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If you’ve ever told your staff to Bcc you in emails, now’s the time to stop.
According to a series of five studies led by Cambridge Judge Business School researchers, the use of Bcc made recipients evaluate the sender as less moral, more secretive, and more intimidating than if they were to use the Cc function.
In a new article in Harvard Business Review, the researchers outlined that work colleagues accepted there are valid administrative reasons for using Bcc – such as to “update the supervisor in such a way that they know their reply to the email is not required” or not wanting to “share the contact information of the supervisor and run the risk that the supervisor will be contacted directly”. However, when the sender retroactively mentioned either of these two reasons, recipients’ negative perceptions did not soften.
The series of five studies on various aspects of Bcc use involved 694 working adults with at least 10 years of average working experience. Here’s a summary of the findings:
- People consider Bcc-ing a supervisor as less moral, more secretive, and more intimidating than Cc-ing a supervisor.
- Valid reasons for people using Bcc include administrative reasons like to “update the supervisor in such a way that they know their reply to the email is not required” or not wanting to “share the contact information of the supervisor and run the risk that the supervisor will be contacted directly”.
- The use of Bcc (compared to the use of the more-transparent Cc function) made recipients evaluate the sender as less moral — and less fit to be the team leader. Even when the sender retroactively mentioned the two administrative reasons for using Bcc, recipients’ negative perceptions did not soften.
- As compared to Bcc-ing, people significantly prefer forwarding emails to superiors after it has been sent off to other recipients. They also perceive forwarding emails to be less harmful, even though recipients continue to perceive the sender as having immoral intentions.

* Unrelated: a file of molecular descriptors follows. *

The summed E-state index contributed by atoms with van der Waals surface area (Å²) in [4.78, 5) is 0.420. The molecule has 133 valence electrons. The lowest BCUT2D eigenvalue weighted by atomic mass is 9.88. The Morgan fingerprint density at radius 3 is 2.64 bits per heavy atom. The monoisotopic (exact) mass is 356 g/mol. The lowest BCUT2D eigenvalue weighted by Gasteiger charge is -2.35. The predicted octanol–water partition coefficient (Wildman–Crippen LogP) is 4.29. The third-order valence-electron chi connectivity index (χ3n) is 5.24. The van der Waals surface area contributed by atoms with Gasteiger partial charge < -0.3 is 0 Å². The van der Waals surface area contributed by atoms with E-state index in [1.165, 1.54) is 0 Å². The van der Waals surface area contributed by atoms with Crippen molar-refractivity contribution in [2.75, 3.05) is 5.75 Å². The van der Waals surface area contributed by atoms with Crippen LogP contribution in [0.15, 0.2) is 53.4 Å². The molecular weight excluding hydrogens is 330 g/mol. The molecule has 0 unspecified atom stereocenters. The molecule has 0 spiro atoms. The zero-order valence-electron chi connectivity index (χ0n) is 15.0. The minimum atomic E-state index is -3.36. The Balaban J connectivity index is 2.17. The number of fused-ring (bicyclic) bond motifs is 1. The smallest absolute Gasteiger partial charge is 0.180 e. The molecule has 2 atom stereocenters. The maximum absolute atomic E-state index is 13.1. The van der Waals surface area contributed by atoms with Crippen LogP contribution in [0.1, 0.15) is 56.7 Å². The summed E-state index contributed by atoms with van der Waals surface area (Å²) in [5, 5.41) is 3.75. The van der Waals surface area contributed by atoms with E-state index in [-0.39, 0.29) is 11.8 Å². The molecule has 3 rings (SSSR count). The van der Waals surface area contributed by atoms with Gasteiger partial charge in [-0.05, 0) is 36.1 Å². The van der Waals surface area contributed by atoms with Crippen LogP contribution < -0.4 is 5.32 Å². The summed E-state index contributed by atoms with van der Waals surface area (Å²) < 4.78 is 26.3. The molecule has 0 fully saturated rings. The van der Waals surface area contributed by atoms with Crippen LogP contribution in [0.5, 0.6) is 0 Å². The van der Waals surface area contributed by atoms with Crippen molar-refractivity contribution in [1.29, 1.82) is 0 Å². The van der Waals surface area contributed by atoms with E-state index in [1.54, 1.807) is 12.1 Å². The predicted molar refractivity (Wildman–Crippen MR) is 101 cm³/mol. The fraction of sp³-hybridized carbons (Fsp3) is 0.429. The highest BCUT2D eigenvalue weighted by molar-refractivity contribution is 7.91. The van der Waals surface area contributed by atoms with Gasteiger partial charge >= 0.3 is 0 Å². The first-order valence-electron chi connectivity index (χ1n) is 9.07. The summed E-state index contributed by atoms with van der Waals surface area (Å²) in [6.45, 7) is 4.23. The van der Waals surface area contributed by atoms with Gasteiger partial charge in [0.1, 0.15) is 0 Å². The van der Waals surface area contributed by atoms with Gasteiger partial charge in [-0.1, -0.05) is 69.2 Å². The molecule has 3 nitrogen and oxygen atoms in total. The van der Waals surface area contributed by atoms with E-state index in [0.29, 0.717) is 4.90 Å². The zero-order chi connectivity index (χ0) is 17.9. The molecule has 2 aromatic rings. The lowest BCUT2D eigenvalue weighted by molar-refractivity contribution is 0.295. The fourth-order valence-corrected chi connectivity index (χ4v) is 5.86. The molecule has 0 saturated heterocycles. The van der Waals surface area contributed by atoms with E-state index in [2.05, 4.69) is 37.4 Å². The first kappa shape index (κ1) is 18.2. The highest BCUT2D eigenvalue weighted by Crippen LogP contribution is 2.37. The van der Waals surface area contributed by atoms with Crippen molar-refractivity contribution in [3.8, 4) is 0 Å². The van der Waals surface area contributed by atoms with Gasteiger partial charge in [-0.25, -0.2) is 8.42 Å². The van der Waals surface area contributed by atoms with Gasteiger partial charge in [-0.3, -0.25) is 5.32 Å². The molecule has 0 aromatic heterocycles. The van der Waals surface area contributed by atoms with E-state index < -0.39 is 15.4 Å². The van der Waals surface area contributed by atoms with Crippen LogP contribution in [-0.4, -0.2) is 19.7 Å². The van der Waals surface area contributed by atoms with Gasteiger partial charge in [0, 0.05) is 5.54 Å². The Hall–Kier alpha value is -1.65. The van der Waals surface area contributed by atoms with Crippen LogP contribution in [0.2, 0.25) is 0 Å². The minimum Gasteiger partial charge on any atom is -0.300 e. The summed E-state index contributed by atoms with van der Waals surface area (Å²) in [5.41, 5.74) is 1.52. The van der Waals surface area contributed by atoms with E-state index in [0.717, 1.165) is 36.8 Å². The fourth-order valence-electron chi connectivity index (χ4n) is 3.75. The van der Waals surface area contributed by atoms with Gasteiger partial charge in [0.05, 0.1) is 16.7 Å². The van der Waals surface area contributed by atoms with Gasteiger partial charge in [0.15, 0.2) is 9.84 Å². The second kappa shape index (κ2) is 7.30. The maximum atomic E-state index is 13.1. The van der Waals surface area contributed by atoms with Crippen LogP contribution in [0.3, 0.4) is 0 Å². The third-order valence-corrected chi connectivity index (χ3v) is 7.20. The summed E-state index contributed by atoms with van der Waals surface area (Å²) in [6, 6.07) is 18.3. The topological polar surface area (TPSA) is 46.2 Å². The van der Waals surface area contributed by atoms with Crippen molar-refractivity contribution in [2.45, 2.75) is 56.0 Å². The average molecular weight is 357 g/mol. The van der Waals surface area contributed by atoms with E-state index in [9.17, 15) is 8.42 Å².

The studies were conducted by David De Cremer, KPMG professor of management studies at Cambridge Judge Business School; Jack McGuire, research assistant and experimental lab manager at Cambridge Judge; and Dr Tessa Haesevoets, postdoctoral researcher at Ghent University in Belgium. Participants were recruited via online system Prolific Academic (ProA).
When it comes to the implications of these findings for organisations and supervisors, researchers noted some key things:
- Bcc-ing the supervisor is best avoided.
- Although Cc-ing the supervisor is a more acceptable strategy, it can still elicit uncomfortable and negative feelings, sending a threatening signal to coworkers, undermining the trust within teams as found in an earlier research.
- Forwarding emails may present a solution to the Bcc problem. However, it introduces its own set of issues and is not a flawless method.
They concluded: “An effective solution could be to rewrite an email to personally address a team supervisor. Such an email could be framed as an update and would achieve the administrative goals of Bcc-ing — to keep the supervisor up to date — without alienating the rest of the team.”
Another suggestion by the team at Human Resources would be to have a weekly meeting with your team where updates can be delivered face-to-face, avoiding the email miscommunication problem altogether. Apart from that, weekly meetings also help increase productivity, create a culture of feedback, and reduce stress.
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